355 – The Hobbit: The Battle of the Five Armies (2014)


The Hobbit: The Battle of the Five Armies brings an end to Peter Jackson’s second round of playtime in Middle-earth. If it feels like it’s been years that is because it has been. The adaptation of J.R.R. Tolkien’s The Hobbit – a children’s book – has been in development in earnest since the mid-2000’s, and after close to ten years and three movies, it is finally complete. The first part of what became a trilogy, The Hobbit: An Unexpected Journey was a relatively satisfying film, showing the reluctant departure from his comfy home of titular halfling Bilbo Baggins (Martin Freeman) to help deposed dwarf king Thorin Oakenshield (Richard Armitage) reclaim his kingdom from the dragon Smaug (voiced by Benedict Cumberbatch) and concluding with Thorin’s acceptance of Bilbo as a member of the party. After the first film’s success, Jackson and New Line Cinema decided to split the sequel in half, leading to a second film, The Hobbit: The Desolation of Smaug, full of bloat and ending with a cheap cliffhanger. The third film looks to capitalize on all of that build-up with what is essentially a two and a half hour fight scene. Return of the King this ain’t, but it isn’t completely without merit.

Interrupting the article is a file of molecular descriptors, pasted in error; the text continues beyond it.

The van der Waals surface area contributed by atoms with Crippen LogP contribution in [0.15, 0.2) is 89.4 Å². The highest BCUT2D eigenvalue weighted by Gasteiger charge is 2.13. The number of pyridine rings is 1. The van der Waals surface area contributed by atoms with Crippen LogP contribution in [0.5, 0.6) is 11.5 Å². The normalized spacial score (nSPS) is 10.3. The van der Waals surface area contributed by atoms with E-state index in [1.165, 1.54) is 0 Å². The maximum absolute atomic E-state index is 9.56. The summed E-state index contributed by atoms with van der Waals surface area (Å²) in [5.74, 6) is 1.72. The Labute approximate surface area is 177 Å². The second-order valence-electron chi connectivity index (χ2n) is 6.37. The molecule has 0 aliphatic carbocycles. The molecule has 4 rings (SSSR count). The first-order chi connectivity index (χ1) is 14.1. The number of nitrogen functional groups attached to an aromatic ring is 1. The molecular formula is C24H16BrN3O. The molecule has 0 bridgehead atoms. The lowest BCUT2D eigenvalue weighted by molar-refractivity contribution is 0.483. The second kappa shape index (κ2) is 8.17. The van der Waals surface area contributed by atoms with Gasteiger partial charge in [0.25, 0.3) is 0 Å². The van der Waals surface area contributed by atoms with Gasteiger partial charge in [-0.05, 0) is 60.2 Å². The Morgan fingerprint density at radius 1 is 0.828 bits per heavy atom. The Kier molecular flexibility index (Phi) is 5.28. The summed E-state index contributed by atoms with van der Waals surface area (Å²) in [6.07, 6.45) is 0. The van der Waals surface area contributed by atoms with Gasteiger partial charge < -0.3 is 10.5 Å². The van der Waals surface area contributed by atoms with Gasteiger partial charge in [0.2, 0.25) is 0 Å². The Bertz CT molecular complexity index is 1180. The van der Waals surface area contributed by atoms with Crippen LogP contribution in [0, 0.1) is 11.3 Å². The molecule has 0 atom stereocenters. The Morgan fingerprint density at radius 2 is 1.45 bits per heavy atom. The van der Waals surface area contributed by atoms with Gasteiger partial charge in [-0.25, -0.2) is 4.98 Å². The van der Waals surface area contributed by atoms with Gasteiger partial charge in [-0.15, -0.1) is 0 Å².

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334 – The Imitation Game (2014)


It happens every year around this time. As December 31st approaches and members of the Academy of Motion Picture Arts and Sciences begin thinking about what they will nominate, we get more of what has come to be known as Oscar bait – those movies specifically designed to elicit a generosity of the awards-giving spirit. Not all of the Academy Award-winners will be Oscar bait, but a fair number of the nominees will fall into the category. These are pictures that feature characters or stories calculated in such a way to unfairly manipulate the viewer, so if you’re the type who avoids such tom-foolery, you have to be on your toes in the late fall/early winter. The Imitation Game should trip a lot of your sensors – high-profile portrayal of a tortured genius, war film, distributed by The Weinstein Company – but is it really just bait? Or does the film earn its gravitas?

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